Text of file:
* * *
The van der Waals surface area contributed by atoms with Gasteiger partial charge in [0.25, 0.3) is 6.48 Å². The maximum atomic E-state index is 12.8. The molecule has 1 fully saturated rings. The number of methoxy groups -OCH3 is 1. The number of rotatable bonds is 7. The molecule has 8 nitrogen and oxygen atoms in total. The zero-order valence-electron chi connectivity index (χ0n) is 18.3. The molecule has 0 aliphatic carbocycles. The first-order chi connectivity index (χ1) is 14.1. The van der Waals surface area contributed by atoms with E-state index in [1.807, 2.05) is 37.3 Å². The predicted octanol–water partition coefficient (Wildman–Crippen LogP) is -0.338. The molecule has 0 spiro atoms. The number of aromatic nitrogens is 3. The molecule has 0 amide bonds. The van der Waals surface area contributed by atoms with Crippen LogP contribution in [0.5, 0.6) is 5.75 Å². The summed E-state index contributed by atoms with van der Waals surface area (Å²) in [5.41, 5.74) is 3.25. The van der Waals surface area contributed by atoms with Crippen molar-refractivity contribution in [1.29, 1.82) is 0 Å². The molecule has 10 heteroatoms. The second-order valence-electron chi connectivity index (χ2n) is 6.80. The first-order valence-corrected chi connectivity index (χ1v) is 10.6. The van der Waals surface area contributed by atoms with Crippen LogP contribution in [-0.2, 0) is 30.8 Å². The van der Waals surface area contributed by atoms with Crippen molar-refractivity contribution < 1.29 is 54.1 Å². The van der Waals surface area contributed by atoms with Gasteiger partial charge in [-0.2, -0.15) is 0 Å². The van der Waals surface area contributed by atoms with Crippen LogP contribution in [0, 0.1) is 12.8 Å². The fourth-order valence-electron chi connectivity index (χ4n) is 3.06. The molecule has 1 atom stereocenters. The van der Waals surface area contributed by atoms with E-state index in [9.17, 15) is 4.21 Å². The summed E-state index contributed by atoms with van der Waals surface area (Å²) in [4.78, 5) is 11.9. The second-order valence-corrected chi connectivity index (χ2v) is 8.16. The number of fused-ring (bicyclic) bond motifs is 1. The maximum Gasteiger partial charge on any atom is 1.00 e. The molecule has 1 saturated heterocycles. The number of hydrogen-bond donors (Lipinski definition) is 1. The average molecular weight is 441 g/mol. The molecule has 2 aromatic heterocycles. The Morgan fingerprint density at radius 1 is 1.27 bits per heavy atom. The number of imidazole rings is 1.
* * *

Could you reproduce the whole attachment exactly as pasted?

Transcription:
The van der Waals surface area contributed by atoms with Gasteiger partial charge in [0.25, 0.3) is 6.48 Å². The maximum atomic E-state index is 12.8. The molecule has 1 fully saturated rings. The number of methoxy groups -OCH3 is 1. The number of rotatable bonds is 7. The molecule has 8 nitrogen and oxygen atoms in total. The zero-order valence-electron chi connectivity index (χ0n) is 18.3. The molecule has 0 aliphatic carbocycles. The first-order chi connectivity index (χ1) is 14.1. The van der Waals surface area contributed by atoms with E-state index in [1.807, 2.05) is 37.3 Å². The predicted octanol–water partition coefficient (Wildman–Crippen LogP) is -0.338. The molecule has 0 spiro atoms. The number of aromatic nitrogens is 3. The molecule has 0 amide bonds. The van der Waals surface area contributed by atoms with Crippen LogP contribution in [0.5, 0.6) is 5.75 Å². The summed E-state index contributed by atoms with van der Waals surface area (Å²) in [5.41, 5.74) is 3.25. The van der Waals surface area contributed by atoms with Crippen molar-refractivity contribution in [1.29, 1.82) is 0 Å². The molecule has 10 heteroatoms. The second-order valence-electron chi connectivity index (χ2n) is 6.80. The first-order valence-corrected chi connectivity index (χ1v) is 10.6. The van der Waals surface area contributed by atoms with Crippen LogP contribution in [-0.2, 0) is 30.8 Å². The van der Waals surface area contributed by atoms with Crippen molar-refractivity contribution < 1.29 is 54.1 Å². The van der Waals surface area contributed by atoms with Gasteiger partial charge in [-0.2, -0.15) is 0 Å². The van der Waals surface area contributed by atoms with Crippen LogP contribution in [0, 0.1) is 12.8 Å². The fourth-order valence-electron chi connectivity index (χ4n) is 3.06. The molecule has 1 atom stereocenters. The van der Waals surface area contributed by atoms with E-state index in [9.17, 15) is 4.21 Å². The summed E-state index contributed by atoms with van der Waals surface area (Å²) in [4.78, 5) is 11.9. The second-order valence-corrected chi connectivity index (χ2v) is 8.16. The number of fused-ring (bicyclic) bond motifs is 1. The maximum Gasteiger partial charge on any atom is 1.00 e. The molecule has 1 saturated heterocycles. The number of hydrogen-bond donors (Lipinski definition) is 1. The average molecular weight is 441 g/mol. The molecule has 2 aromatic heterocycles. The Morgan fingerprint density at radius 1 is 1.27 bits per heavy atom. The number of imidazole rings is 1.